June 19, 2015

Rejoice in the Lord

Seeing poverty with our eyes and our hearts

Archbishop Joseph W. Tobin

During Lent, the Catholic bishops of Indiana issued our pastoral letter, Poverty at the Crossroads: The Church’s Response to Poverty in Indiana. There was no media frenzy, no public acclaim (or protests), and no indication that daily life in the Hoosier State would be any different the day after our letter was published than it was the day before.

But we bishops are not discouraged. We believe that, once planted, seeds can grow and produce abundant fruit—especially if they are nourished by the Holy Spirit and cultivated by women and men of good will.

Our hope is that this pastoral letter on poverty will be read, discussed and acted upon by individuals, families, parish communities, schools and social service agencies in ways that can make a real difference in the lives of our sisters and brothers who are poor here in Indiana.

The Church speaks about the poor because that’s what Jesus did. The Church feeds the hungry, clothes the naked, shelters the homeless, teaches the uneducated, and provides health care to those who are sick because that’s what Jesus instructed us to do. What’s more, our Lord told us that in doing these things for others—the least of his sisters and brothers—we are doing them for him (see Matthew 25).

The purpose of our pastoral letter, Poverty at the Crossroads: The Church’s Response to Poverty in Indiana, is to call attention to the poverty that exists right here within the state that calls itself the “Crossroads of America.” It contains no simple answers or magic formulas for eliminating poverty.

Instead, our letter uses the template “see, judge, act” to invite and challenge all Hoosiers (beginning with ourselves, the bishops of the five Catholic dioceses in Indiana) “to be more attentive to the poor in our communities, to identify the systemic issues that keep individuals and families poor, and to take concrete steps to reduce the long-term impact of poverty in our state, even as we reach out and help those who, here and now, suffer from its devastating effects.”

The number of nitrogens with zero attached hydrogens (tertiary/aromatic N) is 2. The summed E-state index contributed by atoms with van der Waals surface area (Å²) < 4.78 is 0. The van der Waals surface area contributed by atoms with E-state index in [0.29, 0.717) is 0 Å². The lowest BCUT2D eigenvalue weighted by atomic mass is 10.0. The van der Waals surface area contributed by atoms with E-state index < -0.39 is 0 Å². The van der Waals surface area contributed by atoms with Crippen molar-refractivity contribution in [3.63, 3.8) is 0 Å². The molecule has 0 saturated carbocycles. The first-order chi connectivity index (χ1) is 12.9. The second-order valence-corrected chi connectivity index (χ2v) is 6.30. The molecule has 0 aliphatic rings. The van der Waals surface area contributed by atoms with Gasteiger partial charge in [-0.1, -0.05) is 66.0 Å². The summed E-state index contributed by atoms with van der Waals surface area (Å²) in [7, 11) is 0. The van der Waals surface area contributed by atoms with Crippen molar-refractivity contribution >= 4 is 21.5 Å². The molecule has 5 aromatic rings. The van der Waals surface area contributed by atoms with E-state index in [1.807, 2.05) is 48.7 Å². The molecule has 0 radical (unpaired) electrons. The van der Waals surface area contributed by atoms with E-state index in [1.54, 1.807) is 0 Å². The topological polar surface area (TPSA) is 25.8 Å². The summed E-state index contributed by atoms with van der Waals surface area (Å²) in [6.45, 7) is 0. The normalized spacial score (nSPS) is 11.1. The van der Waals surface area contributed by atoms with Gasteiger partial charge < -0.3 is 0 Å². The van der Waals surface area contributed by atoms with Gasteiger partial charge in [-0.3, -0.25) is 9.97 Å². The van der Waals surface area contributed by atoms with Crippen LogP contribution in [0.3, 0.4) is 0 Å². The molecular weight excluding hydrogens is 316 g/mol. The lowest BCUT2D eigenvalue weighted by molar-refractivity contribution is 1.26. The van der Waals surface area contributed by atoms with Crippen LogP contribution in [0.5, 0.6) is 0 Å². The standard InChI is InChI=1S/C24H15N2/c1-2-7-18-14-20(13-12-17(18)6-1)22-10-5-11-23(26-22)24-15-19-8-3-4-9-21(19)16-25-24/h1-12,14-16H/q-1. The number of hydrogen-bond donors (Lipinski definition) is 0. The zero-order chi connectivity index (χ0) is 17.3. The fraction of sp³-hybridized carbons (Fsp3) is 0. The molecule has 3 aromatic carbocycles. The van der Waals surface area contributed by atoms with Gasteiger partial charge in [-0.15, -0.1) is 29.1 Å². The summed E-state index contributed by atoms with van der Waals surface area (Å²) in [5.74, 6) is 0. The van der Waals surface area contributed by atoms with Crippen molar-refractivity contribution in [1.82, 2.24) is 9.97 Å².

The first step is to see the poverty that exists in our communities, in the urban, rural, suburban and small-town neighborhoods that make up the state of Indiana. The refusal to recognize poverty or to take it seriously is as old as humanity itself. If we let ourselves, we can easily ignore the poor. Worse, we can come to regard the plight of the hungry, homeless, unemployed, chronically ill and uneducated as “normal.” We can choose to pay attention to other things and simply allow the status quo to remain unaddressed.

Jesus warned his disciples about this self-imposed blindness, which Pope Francis calls “the sin of indifference.” The Lord’s parable about the poor man, Lazarus, and the rich man who chose to ignore him every day (Lk 16:19-21) is intended to wake us up, to move us beyond our comfort zones, and to call our attention to the reality of poverty which is right in front of our eyes.

Recall that when the rich man died he suffered eternal damnation, whereas poor Lazarus enjoyed eternal life in the bosom of Abraham. The rich man realized—too late—his mistake and tried unsuccessfully to warn others. The lesson for us, of course, is to pay attention now, to see poverty for what it is and to have compassion for the suffering of the very real women and men (our sisters and brothers) who are suffering the effects of poverty right in front of our eyes here and now.

The Church teaches us to see poverty with both our eyes and our hearts. The truth is that poverty exists and that it has the power to destroy individuals, families and communities. Do we see poverty for what it is? Or have we chosen not to see our brothers and sisters who are poor?

Seeing with our eyes is the first step, but it is essential that we also “see” poverty with our hearts. Jesus was moved to compassion by the sight of the poor. His heart was filled to overflowing by the pain of others. His prayerful dialogue with his Father expressed the compassion that he had for the poor and for all who suffered from any affliction of mind, body or spirit.

I plan to continue writing about Poverty at the Crossroads throughout this summer. I hope this will help me do a better job of responding to poverty as Jesus would.

I also hope my simple reflections on poverty in Indiana will help me and others see the poor among us with our eyes and with our hearts. †

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